posted 26 Apr 2007 in Volume 10 Issue 7
The guru is dead, long live the network
By Oliver Schwabe
THROUGHOUT HISTORY, humanity has looked to leaders and ‘gurus’ to provide ideas and direction. Even today, for example, elections revolve around the supposed qualities of the respective candidate’s personalities – looks, even – rather than around the more complex business of the policies they might be proposing.
In the field of business – one that ought to be rigorously intellectual-driven – this can be seen as much as anywhere.
New business ideas and the gurus that champion them emerge, their ideas are adapted with varying degrees of enthusiasm and, in many cases quietly discarded when they fail to live up to over-inflated expectations.
But are things slowly changing?
Take Wikipedia as an easy example. While it is often criticised for pandering to the ‘wisdom of the crowds’ – that is to say, whatever the majority and those with too much time on their hands believe is true tends to become ‘wiki fact’, more considered opinions are edited out by the ‘crowd’ – just look at the immense resource it has become.
The great libraries of antiquity, lovingly put together over decades, have nothing on Wikipedia, a project that has harnessed the knowledge of the global community, not just a handful of ‘wise men’, and which is available to everyone, everywhere for no charge.
In such an environment, do we really need gurus or intellectual thought leaders anymore? In the ‘business model’ of the open source operating system Linux, there is no guru. It’s distributed intelligence.
Maybe we are already making the move from the lighthouses – isolated beacons of knowledge – to genuine networks such as the Entovation Group (www.entovation.com) or Value Networks Consortium (www.vncluster.com), what John Maloney, founder and chief strategist of KM Cluster, calls ‘collective intelligence’.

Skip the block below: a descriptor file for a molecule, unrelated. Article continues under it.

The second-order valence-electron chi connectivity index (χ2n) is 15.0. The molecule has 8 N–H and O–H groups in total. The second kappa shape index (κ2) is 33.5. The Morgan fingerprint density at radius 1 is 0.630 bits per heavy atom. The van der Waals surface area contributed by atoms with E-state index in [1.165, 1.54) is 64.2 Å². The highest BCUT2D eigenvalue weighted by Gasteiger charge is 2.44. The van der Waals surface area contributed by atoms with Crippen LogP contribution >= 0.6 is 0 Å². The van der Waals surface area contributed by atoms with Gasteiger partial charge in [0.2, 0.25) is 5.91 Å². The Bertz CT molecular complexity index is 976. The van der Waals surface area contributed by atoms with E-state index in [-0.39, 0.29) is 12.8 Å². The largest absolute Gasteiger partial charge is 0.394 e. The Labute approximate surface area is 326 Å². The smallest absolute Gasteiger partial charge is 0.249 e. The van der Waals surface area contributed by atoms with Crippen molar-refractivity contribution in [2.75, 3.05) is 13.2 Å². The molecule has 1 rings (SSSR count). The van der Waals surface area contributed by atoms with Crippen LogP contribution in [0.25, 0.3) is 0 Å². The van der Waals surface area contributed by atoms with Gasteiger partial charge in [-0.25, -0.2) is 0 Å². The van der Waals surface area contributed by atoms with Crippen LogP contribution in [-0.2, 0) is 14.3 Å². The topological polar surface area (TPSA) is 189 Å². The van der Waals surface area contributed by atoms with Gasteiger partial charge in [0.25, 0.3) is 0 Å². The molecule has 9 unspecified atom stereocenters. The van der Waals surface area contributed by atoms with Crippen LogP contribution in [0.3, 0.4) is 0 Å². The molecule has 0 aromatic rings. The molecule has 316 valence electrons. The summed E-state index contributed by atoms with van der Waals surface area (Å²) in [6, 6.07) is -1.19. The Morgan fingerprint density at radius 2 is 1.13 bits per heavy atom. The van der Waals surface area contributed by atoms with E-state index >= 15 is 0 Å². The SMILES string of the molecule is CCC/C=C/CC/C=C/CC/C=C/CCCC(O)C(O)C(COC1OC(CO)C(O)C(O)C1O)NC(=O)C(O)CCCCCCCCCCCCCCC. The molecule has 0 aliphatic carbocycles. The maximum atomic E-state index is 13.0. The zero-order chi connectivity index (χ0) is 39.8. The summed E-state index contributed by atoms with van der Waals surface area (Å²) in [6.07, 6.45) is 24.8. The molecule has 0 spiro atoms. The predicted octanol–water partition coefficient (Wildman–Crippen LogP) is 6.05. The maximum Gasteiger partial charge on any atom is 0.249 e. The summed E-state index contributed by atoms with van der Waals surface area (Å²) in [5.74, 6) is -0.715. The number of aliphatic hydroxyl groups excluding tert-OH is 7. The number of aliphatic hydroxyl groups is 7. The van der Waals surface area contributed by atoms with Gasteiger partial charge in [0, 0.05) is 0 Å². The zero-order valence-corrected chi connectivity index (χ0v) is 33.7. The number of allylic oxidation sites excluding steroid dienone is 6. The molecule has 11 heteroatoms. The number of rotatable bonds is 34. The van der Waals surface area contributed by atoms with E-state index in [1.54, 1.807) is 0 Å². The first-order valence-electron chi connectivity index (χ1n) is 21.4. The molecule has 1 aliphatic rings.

It’s become distributed – is ‘guru-dom’ no longer bound to a person?
It’s being found in networks. There are networks out there that are extremely influential, that do not have a single thought leader behind them. Due to this they are, indeed, largely unknown – but perhaps one could consider the leading consortia in European Union projects to be an example, or the London Knowledge Network.
If you take the network idea, those lighthouse beacons change all the time, depending on what sort of projects are happening. All of a sudden, you have somebody doing something, for example, with BP, rising out of this network as an implementer, as a ‘do-er’, and subsiding again. That is normal. Then, someone else arises with something new.
So you have this tension between networks and the individuals that implement because the network does not implement per se – it is changing constellations within them that are able to impact organisational dynamics at certain points in time.
Oliver Schwabe is a specialist in value networks and knowledge innovation. He can be contacted by e-mailing, email@example.com. His blog can be read at http://oliverschwabe.blogspot.com.